New Year’s Day in Pakistan is celebrated with fervor across a multitude of culturally, ethnically and religiously diverse communities. Following the global trend of observing New Year’s Day on January 1 in the Gregorian calendar, many Pakistanis welcome the New Year with celebrations, festivities and prayers.

What Do People Do?

New Year celebrations on January 1 widely vary throughout Pakistan. Pakistan is as diverse culturally as it is geographically, so New Year celebrations range from special prayers and religious congregations to private dance parties. Depending on ethnic, cultural, social and religious grounds, people celebrate New Year’s Day and New Year’s Eve according to their respective beliefs and value systems.

Pakistan is an Islamic country and also follows the Islamic calendar in addition to the Gregorian calendar. Therefore, the Islamic New Year has a different date to New Year’s Day in the Gregorian calendar. The Islamic New Year’s Day starts with special prayers and sermons in mosques for peace, stability and prosperity in the country. Moreover, other minorities also celebrate their own New Year’s Day with zest.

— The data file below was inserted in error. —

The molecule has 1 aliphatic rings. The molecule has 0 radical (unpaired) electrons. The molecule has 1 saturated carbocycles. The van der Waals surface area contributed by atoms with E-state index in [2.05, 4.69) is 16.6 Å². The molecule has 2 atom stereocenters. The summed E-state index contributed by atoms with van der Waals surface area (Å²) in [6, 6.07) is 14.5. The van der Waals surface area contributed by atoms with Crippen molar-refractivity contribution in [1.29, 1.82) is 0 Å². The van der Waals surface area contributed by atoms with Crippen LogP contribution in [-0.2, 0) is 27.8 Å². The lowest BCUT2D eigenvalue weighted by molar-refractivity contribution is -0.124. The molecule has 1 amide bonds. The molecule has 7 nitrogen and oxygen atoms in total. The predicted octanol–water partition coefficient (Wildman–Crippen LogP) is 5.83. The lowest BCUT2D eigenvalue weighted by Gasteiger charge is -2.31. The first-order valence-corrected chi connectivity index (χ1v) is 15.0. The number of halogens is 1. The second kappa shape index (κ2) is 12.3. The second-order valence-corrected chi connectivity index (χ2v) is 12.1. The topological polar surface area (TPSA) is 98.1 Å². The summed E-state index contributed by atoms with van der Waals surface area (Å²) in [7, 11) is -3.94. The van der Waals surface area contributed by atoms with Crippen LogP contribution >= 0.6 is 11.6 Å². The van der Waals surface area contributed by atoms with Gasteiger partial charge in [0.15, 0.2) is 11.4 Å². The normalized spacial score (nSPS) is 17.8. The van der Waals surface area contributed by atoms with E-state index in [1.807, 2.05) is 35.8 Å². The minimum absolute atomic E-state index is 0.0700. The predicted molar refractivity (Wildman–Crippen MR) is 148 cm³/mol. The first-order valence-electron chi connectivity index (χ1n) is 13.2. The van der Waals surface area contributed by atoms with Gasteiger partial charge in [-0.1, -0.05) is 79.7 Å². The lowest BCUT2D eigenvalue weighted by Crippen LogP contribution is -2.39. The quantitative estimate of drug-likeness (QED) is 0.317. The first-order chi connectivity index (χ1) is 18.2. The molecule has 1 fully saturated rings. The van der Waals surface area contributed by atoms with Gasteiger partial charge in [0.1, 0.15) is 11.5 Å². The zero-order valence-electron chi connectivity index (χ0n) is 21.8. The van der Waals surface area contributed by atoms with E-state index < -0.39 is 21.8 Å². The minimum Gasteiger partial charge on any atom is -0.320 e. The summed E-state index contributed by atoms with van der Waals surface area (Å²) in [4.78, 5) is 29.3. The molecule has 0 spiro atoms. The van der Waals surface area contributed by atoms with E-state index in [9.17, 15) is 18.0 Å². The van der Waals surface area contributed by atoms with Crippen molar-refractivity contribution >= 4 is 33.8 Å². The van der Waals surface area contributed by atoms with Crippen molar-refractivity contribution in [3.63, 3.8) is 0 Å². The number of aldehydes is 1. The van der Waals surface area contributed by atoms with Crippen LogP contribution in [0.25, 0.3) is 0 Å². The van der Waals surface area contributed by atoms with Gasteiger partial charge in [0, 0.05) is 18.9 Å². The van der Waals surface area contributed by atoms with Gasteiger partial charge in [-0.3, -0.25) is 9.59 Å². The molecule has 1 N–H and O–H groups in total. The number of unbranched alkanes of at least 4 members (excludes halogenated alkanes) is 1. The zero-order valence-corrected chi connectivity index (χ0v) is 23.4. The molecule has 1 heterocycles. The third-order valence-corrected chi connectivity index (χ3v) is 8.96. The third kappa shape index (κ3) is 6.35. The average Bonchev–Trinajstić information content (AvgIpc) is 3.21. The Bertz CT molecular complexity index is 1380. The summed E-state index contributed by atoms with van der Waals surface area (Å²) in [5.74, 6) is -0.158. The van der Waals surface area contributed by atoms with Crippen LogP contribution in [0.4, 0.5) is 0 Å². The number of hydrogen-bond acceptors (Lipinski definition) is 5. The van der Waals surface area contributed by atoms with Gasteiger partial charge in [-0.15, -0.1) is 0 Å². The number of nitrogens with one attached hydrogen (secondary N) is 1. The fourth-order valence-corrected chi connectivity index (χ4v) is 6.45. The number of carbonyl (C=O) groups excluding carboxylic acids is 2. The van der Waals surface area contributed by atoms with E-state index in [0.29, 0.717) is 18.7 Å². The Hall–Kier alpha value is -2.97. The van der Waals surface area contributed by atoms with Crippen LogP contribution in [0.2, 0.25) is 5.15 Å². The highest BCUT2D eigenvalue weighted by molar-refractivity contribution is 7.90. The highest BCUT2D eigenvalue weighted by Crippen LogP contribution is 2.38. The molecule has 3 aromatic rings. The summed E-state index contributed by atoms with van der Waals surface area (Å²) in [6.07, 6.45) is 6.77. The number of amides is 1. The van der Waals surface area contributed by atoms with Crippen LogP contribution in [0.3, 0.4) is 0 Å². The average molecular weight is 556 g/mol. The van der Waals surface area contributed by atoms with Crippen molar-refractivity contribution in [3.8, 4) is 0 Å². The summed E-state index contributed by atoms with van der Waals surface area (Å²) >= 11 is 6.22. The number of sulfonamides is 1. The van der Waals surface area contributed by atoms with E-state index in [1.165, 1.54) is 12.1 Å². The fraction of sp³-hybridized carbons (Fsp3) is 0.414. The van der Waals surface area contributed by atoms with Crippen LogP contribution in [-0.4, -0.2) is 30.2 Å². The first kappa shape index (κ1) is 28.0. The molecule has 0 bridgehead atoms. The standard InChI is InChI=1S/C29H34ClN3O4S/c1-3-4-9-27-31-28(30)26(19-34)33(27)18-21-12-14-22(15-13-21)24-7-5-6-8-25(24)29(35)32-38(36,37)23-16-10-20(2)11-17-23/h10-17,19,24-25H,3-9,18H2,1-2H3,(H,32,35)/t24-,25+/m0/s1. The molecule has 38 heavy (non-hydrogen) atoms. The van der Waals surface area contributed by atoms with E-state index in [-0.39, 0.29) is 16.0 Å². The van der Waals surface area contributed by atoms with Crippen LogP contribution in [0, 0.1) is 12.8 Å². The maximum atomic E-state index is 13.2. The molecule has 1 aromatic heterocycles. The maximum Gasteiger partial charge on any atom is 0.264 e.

With the advent of a global culture, New Year parties, concerts, cultural shows and festivals have become popular in Pakistan. People visit their loved ones, exchange gifts and New Year resolutions are also the order of the day.

Both governmental and non-governmental organizations arrange for New Year dinners, parties, concerts and musical nights. Fireworks and pyrotechnic shows also spread color in the night sky on New Year’s Day. Television and radio stations air specially prepared programs, while newspapers and magazines publish special New Year articles.

Public Life

A circular published by the interior ministry declares January 1, 2010 an optional holiday. January 1 is usually not a public holiday in Pakistan; it is however a bank holiday. All public, private educational and business organizations except banks remain fully functional and commence normal daily activity. Banks are closed for the general public but not for their employees. Government employees are entitled to avail optional holidays with prior consent from their departmental heads.

Public transport is available all day long but a commuter will often experience traffic congestion especially on New Year’s Eve. Local transport authorities should be consulted for public transport schedules on specific routes.


Published in Young Nation Magazine on December 30, 2017